Nov 23 2021

DART Asteroid Deflection Mission Ready for Launch

Published by under Astronomy
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Why is NASA planning on deliberately crashing a spacecraft into a small asteroid that poses no threat to the Earth? It’s a test of an asteroid deflection system – DART (Double Asteroid Redirection Test). Why the “double”? Most articles on the topic don’t say, and I had two hypotheses. The first is that the mission is targeting two asteroids, or actually a binary asteroid, Didymos (Greek for “twin”). Didymos has a primary asteroid that’s 780 meters across, and a smaller secondary asteroid 160 meters across that actually orbits the primary asteroid, and is therefore called a “moonlet”. However, the mission was originally supposed to be part of a pair of missions, with the second one by the ESA who were going to send their AIM probe to orbit and monitor Didymos during the DART mission. The ESA cancelled this mission, however, and now Didymos will be monitored by ground telescopes. But it turns out the “double” refers to the twin asteroids.

In any case, the purpose of the mission is to test out an asteroid defense system known as a kinetic impactor. The course of an asteroid can be altered by ramming something into it very fast. At first this seems like a crude method, but sometimes simple is best. The mission is part of NASA’s Planetary Defense Coordination Office. The European Space Agency (ESA) is also engaged in planetary defense, although their cancelling of AIM was disappointing. There are also international meetings on planetary defense, with calls for the USA, Russia and China to work together on this project. Russia, for their part, has proposed repurposing old ICBMs as asteroid busters. This would not be a kinetic impactor, but actually use nukes to blow up asteroids.

The DART mission is the first real test of an asteroid defense system. The spacecraft uses electric motors powered by solar panels, and will be going 6.6 km/s when it impacts the smaller Didymos asteroid. This impact will only divert the orbit of the asteroid by less than a percent, but that will be enough to change its orbit around the larger asteroid by several minutes, which can be observed from Earth. The craft is scheduled to launch tonight, November 23rd, at 10:21 pm PST aboard a SpaceX Falcon 9 rocket. It will intercept Didymos in late September 2022.

The kinetic impactor method is simple and relatively inexpensive compared to some other proposed methods, but has one drawback – we need a lot of lead time to use this method. The incoming asteroid will need it’s orbit accurately measured, and there needs to be time to design and execute the mission. Travel time to the asteroid can also be a year or longer. But most of all, we need years of warning in order for the tiny changes in the orbit of the asteroid to be enough to deflect it away from impacting the Earth. Each impact is a tiny nudge, but over the course of several years this small deflection can add up. For larger asteroids multiple impacts may be necessary.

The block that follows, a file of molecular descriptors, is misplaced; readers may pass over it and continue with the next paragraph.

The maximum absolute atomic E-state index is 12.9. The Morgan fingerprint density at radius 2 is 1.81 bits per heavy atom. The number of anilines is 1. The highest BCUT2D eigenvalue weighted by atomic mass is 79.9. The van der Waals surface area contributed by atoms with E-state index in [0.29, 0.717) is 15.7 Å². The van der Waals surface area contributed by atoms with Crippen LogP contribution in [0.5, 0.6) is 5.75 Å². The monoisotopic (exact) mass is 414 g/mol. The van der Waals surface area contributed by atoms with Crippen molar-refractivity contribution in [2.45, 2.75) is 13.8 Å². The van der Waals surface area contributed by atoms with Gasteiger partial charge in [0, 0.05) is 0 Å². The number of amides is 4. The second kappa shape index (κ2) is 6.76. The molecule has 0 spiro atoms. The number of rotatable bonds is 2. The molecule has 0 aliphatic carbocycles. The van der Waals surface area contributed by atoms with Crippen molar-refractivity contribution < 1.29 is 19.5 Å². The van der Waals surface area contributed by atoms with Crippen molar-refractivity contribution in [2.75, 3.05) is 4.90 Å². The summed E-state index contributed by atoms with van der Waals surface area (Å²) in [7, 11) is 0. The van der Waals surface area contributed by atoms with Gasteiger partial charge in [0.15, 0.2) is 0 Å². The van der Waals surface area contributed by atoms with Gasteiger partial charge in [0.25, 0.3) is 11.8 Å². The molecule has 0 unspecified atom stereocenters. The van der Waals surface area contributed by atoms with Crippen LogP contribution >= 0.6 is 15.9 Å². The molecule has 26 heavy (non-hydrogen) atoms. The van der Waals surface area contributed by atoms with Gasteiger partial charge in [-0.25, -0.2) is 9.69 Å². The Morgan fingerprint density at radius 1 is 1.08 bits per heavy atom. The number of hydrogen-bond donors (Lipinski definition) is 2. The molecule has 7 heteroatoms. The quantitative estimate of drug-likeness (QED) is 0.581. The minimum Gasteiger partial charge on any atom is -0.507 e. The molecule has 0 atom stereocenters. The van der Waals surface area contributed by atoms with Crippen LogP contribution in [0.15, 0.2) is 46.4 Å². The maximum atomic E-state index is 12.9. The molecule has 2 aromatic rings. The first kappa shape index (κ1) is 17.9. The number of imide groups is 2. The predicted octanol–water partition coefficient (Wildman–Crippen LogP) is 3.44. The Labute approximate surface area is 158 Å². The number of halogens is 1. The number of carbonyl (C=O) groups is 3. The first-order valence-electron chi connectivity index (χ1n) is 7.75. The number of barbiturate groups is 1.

The impactor method may also, if necessary, be combined with other methods of diverting an asteroid. We could, for example, land rockets on an asteroid an push it. This can be a very complex maneuver, however, especially if the asteroid is spinning. There is also the gravity tug method, parking a heavy spacecraft near an asteroid and using rocket to keep the ship close to the asteroid but keeping its distance so that the gravity of the asteroid does not pull it in. Instead, the gravity of the spacecraft give a tiny tug on the asteroid, but over years this can alter the orbit of the asteroid.

All these methods require years of warning. This is the reason for the UNs Office of Outer Space Affairs program to catalogue all near-earth asteroids. There are an estimated 26,000 near Earth asteroids over 140 meters that could potentially threaten the Earth, but only about 2,600 have been identified. There are potentially a million asteroids that could destroy a city as large as New York. There are no known asteroids that threaten the Earth for the next 100 years (again – known), but a large impact is inevitable. It may hopefully be thousands of years before a large impact, but we can’t build the fire house after the first starts so we need to be ready. This seems like a worthy investment, and one that we hope we will never need.

What if, however, we detect an incoming asteroid only weeks or days away? Then all these systems will be useless. That is where Russia’s proposal comes in – ICBMs have solid rocket fuel which means they can be in the silo ready to launch at a moment’s notice. The goal here is to literally blow up the asteroid with nukes. This would work of the asteroid is turned to mostly dust. But if larger chunks remains this could potentially do even more damage, with the Earth being hit by multiple asteroids rather than just one. It would be like a shotgun instead of a cannon ball – yes, both are bad, but the shotgun is not a good option. Still, it might be worth a try if the only other option is certain extinction. Perhaps dozens or even hundreds of nukes can be used to blow up as much of the asteroid as possible.

The best option, of course, is not to be in this situation. That is why asteroid identification and tracking is critical. We need as much advance warning as possible. Then methods like the DART impactor method will be enough. Here’s hoping the test goes well.

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